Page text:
2.  From what I have read in science papers and such, about 25% of embryos fail to be implanted naturally.  Now since we believe live begins at conception, how are we to view this statistic.

3.  Traditionalist seem to be fairly insular, in that the FSSP or SSPX communities seem to be made of folks who just only want the EF and nothing else.  Which is fine and all, but it seems that they don't try to get friends or family to come with them to the Trad. Latin Mass.  In addition, as we know traditional catholicism is more than the Latin Mass, but also a way of life.  What is the best way to open the typical (and some exceptional) NOers to either the EF or to embrace a more "authenic" Catholicism, rather than the water down, half-protestanized Catholicism that is fairly common in most parishes.

Any takers???

I am going to sit back and eat cupcakes and drink kool aid  :laughing:

I did not mean to call them negative terms, I often attend the NO because of my options, but in my experience the people I know who are active in the NO are so stubborned against the old Mass, that they are not even open to experience it just once.  Is it everyone, no.  I am sure if we switch the mass from the OF to EF, 75% of the people wouldn't really care as Church is Church to them and they think that just attending saves their souls.  And I am not intentionally being negative as being someone who has attended various kinds of Protestant services as well as numerous NO Masses, the Novus Ordo seems to be more in line with that then the EF.  Now does the OF have to be this way no, it doesn't.  It is certainly valid and can be quite beautiful if done correctly (and not neccessarily with ad orientem and latin).  Also I didn't realize NOers is an offensive term, I would like to apologize to those in the crowd (and by the way I use the term EFers or TLMers and so on).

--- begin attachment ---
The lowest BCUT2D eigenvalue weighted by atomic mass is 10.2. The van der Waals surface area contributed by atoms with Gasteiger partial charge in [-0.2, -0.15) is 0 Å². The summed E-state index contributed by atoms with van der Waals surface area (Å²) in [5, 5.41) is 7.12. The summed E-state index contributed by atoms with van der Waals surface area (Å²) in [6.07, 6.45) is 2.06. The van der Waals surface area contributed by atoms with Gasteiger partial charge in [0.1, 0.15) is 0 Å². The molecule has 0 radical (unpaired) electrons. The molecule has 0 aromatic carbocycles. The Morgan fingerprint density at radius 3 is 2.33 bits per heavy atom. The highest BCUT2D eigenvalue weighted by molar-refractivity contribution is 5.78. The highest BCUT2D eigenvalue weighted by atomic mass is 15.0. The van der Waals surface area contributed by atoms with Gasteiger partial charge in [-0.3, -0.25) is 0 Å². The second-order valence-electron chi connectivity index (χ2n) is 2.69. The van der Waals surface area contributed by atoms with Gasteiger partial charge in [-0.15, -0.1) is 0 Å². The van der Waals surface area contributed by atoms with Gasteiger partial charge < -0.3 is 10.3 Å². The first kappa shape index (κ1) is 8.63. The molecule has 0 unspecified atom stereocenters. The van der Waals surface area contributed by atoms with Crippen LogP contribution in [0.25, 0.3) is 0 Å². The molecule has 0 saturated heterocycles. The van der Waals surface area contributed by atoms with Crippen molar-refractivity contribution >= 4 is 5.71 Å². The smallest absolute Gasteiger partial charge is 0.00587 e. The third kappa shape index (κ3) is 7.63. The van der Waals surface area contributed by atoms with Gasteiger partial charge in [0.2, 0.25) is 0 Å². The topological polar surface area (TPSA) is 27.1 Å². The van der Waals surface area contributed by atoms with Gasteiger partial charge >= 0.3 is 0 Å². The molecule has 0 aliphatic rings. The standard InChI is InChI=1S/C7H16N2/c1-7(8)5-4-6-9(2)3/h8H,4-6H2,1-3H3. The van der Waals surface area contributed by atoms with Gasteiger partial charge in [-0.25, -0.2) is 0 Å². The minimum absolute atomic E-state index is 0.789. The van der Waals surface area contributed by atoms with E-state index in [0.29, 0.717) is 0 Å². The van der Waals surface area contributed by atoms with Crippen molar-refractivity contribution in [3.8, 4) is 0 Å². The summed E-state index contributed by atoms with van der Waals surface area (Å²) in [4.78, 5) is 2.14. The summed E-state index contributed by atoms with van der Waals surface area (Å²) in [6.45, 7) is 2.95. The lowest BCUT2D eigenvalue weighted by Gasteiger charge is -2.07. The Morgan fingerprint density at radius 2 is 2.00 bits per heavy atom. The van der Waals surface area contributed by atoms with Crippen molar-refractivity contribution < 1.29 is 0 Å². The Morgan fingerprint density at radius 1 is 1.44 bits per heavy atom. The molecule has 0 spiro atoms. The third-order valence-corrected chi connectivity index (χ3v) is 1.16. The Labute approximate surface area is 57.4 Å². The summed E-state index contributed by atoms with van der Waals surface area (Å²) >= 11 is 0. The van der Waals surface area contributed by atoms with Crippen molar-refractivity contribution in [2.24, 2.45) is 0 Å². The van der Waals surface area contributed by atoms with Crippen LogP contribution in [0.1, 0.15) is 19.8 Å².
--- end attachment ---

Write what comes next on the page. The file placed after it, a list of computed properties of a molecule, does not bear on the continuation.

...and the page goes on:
Also, I know the Cathechism verse for question 1, but what is an equitable judgement?  Because I can see that there is great potential for abuse in this terminology.  Is it black and white, nay?  But there has to be a more concrete criteria. 

That is interesting your response for question 2, because I was watching the World Over on EWTN earlier in the year and they were talking about the release of Dignity of the Human Person, if I got the translation correct.  Anyhow, they were talking about all the embyros stored in freezers, and Raymond Arroyo and the priest he was interviewing were talking about the neccessity even though they can't be implanted via IVF, must be preserved for sometime.  I guess we are truly entering a brave new world.
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#5
(08-13-2009, 05:42 PM)AntoniusMaximus Wrote: Now i think we can all agree upon these conditions.  Now I have had priests and others talk in more detail about the third, that is delibate consent.  And they talked about it in this context mostly saying if there is a particularly habit of which the person is inclined too, that person may not be culpable of mortal sin.  Of course, the main example is masturbation.  If you are a young person with various raging hormones let's say, is this reason enough for it not to be considered a mortal sin.   In addition, let's say you struggle and are constantly in need of relief, you know it is wrong and you work so hard to not to it, but eventually you give in, what is your status?  Ultimately the question is when is deliberate consent truly deliberate consent?
The only ones who are capable of truly knowing are God and the person. A person can only guess, based on their limited knowledge.